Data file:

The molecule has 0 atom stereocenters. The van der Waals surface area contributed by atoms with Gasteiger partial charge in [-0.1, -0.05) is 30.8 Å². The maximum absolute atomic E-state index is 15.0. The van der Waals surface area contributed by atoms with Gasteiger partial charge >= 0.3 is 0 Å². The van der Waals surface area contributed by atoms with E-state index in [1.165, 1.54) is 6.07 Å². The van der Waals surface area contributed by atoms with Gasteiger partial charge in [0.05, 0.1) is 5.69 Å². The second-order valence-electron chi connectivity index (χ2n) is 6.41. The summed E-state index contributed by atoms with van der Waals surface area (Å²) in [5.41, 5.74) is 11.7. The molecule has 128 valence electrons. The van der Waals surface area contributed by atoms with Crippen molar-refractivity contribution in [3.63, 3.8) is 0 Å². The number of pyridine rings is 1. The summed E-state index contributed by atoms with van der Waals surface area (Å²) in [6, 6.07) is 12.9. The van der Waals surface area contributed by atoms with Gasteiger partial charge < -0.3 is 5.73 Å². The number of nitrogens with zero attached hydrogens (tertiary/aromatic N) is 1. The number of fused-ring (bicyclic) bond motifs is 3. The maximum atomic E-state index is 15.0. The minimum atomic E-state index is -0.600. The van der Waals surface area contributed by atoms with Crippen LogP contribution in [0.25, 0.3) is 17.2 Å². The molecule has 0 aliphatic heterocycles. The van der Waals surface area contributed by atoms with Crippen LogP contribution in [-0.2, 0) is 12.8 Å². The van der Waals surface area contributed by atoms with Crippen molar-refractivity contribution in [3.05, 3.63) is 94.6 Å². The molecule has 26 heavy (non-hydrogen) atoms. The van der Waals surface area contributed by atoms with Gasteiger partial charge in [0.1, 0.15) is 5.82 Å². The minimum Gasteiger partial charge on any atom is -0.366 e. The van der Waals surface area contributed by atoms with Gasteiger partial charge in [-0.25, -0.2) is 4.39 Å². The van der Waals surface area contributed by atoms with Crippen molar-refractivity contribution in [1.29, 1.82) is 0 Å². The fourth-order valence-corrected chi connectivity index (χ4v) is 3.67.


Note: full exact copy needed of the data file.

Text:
The molecule has 0 atom stereocenters. The van der Waals surface area contributed by atoms with Gasteiger partial charge in [-0.1, -0.05) is 30.8 Å². The maximum absolute atomic E-state index is 15.0. The van der Waals surface area contributed by atoms with Gasteiger partial charge >= 0.3 is 0 Å². The van der Waals surface area contributed by atoms with E-state index in [1.165, 1.54) is 6.07 Å². The van der Waals surface area contributed by atoms with Gasteiger partial charge in [0.05, 0.1) is 5.69 Å². The second-order valence-electron chi connectivity index (χ2n) is 6.41. The summed E-state index contributed by atoms with van der Waals surface area (Å²) in [5.41, 5.74) is 11.7. The molecule has 128 valence electrons. The van der Waals surface area contributed by atoms with Crippen molar-refractivity contribution in [3.63, 3.8) is 0 Å². The number of pyridine rings is 1. The summed E-state index contributed by atoms with van der Waals surface area (Å²) in [6, 6.07) is 12.9. The van der Waals surface area contributed by atoms with Gasteiger partial charge < -0.3 is 5.73 Å². The number of nitrogens with zero attached hydrogens (tertiary/aromatic N) is 1. The number of fused-ring (bicyclic) bond motifs is 3. The maximum atomic E-state index is 15.0. The minimum atomic E-state index is -0.600. The van der Waals surface area contributed by atoms with Crippen LogP contribution in [0.25, 0.3) is 17.2 Å². The molecule has 0 aliphatic heterocycles. The van der Waals surface area contributed by atoms with Crippen LogP contribution in [-0.2, 0) is 12.8 Å². The van der Waals surface area contributed by atoms with Crippen molar-refractivity contribution in [3.05, 3.63) is 94.6 Å². The molecule has 26 heavy (non-hydrogen) atoms. The van der Waals surface area contributed by atoms with Gasteiger partial charge in [0.1, 0.15) is 5.82 Å². The minimum Gasteiger partial charge on any atom is -0.366 e. The van der Waals surface area contributed by atoms with Gasteiger partial charge in [-0.25, -0.2) is 4.39 Å². The van der Waals surface area contributed by atoms with Crippen molar-refractivity contribution in [1.29, 1.82) is 0 Å². The fourth-order valence-corrected chi connectivity index (χ4v) is 3.67.